1) A silent movie theatre
    2) A library
    3) A mime school
    4) A tropical fish emporium
    5) A silent meditation center
    6) A convent

    Thank you in advance for considering these options.

  11. This place has been a disaster since the very start.

    Although I immediately took offense to the giant wall against Olive, I live a few blocks away decided to check it out opening night, excited about a place to enjoy dance music with more of a lounge/restaurant/bar atmosphere. That thought was quickly extinguished when I discovered that “The Social” and “EVO” were completely separate. Different music, different point of sale systems, different covers, everything. The food at EVO was also _terrible_, so it was no surprise when they went under.

    Unfortunately “Theory”, the place that replaced it, doesn’t do much better. Even though it’s owned by the same group as The Social, it’s still operated independently.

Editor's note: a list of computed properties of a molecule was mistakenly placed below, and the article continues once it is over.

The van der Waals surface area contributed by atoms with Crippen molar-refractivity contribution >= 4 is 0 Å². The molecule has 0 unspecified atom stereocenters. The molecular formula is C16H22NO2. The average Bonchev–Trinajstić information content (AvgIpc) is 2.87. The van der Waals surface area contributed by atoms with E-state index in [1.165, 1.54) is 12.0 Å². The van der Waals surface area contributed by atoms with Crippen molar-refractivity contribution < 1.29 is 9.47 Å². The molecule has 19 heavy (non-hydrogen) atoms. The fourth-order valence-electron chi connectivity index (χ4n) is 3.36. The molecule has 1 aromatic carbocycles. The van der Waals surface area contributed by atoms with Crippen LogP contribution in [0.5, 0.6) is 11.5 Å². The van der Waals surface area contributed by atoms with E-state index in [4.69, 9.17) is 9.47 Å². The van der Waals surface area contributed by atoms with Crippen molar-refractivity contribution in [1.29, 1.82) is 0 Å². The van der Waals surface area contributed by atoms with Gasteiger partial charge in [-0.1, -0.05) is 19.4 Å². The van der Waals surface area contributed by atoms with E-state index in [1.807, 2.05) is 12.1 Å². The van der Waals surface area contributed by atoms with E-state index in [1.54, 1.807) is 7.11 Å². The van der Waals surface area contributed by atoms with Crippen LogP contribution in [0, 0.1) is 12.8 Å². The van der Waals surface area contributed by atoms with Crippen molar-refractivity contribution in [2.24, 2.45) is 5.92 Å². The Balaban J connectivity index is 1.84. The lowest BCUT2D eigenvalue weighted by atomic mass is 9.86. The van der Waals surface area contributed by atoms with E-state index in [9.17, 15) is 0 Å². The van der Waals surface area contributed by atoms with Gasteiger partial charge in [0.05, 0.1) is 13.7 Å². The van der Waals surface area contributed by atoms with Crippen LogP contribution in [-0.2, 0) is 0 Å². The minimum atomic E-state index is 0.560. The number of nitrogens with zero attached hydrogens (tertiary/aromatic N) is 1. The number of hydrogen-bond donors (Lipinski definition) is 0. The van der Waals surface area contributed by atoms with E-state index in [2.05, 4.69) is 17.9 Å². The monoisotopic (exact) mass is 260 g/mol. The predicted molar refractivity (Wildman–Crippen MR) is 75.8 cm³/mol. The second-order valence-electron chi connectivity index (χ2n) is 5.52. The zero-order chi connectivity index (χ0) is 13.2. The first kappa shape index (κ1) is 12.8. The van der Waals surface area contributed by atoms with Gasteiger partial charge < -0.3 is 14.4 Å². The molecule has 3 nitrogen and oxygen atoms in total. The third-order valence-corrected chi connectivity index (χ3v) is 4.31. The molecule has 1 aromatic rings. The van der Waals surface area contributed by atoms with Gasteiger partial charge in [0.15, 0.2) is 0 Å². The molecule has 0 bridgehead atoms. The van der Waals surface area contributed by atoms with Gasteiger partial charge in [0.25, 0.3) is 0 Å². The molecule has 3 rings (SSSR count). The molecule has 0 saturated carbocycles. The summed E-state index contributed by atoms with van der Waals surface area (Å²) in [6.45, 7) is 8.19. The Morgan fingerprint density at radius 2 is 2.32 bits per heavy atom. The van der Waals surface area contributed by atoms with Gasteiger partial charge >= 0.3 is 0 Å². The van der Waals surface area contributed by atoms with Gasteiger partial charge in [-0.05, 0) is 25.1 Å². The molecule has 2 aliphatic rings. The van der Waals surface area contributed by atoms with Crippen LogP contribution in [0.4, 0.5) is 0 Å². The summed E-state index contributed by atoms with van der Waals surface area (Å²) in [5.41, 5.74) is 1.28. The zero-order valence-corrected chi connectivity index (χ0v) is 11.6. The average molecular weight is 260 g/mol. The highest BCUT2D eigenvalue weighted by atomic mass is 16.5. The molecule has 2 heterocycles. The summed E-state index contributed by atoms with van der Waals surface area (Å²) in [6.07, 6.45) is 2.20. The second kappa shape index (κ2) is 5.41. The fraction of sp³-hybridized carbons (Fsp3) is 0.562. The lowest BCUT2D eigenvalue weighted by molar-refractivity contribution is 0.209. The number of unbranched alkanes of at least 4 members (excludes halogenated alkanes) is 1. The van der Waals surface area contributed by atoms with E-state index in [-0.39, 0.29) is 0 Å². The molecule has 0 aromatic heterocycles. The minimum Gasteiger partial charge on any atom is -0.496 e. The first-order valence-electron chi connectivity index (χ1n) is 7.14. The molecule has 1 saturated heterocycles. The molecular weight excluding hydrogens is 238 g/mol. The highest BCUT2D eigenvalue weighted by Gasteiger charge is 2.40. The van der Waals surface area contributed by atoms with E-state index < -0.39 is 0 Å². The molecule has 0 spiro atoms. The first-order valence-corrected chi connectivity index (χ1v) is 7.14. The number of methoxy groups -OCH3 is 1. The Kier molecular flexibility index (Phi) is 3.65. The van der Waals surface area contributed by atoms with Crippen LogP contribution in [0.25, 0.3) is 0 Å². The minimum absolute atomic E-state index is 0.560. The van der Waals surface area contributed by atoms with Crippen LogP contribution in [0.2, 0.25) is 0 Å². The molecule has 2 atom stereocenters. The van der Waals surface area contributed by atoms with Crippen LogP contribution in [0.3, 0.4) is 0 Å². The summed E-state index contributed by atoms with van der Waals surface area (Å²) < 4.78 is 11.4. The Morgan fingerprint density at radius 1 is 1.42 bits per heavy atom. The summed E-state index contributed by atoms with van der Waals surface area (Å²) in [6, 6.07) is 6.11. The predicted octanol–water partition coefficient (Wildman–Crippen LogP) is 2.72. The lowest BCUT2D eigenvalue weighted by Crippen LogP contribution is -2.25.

I stopped in to Theory recently on a weeknight (while The Social) was closed for a drink only to find we were the only people in the place, which is poorly designed and awkward to sit in. Although we initially assumed the empty restaurant was a bad sign, the bartender informed us that they make more than enough money from the weekend club crowd and actually were planning to stay closed during most of the week. We also found out that they get almost no foot traffic: basically everyone filling the place comes in from outside the neighborhood for specific events.

    The huge wall in front of this place facing Olive was a foreshadowing of things to come: a business that wants nothing to do with the surrounding neighborhood and from the very start saw the people who live here as an annoyance rather than potential customers.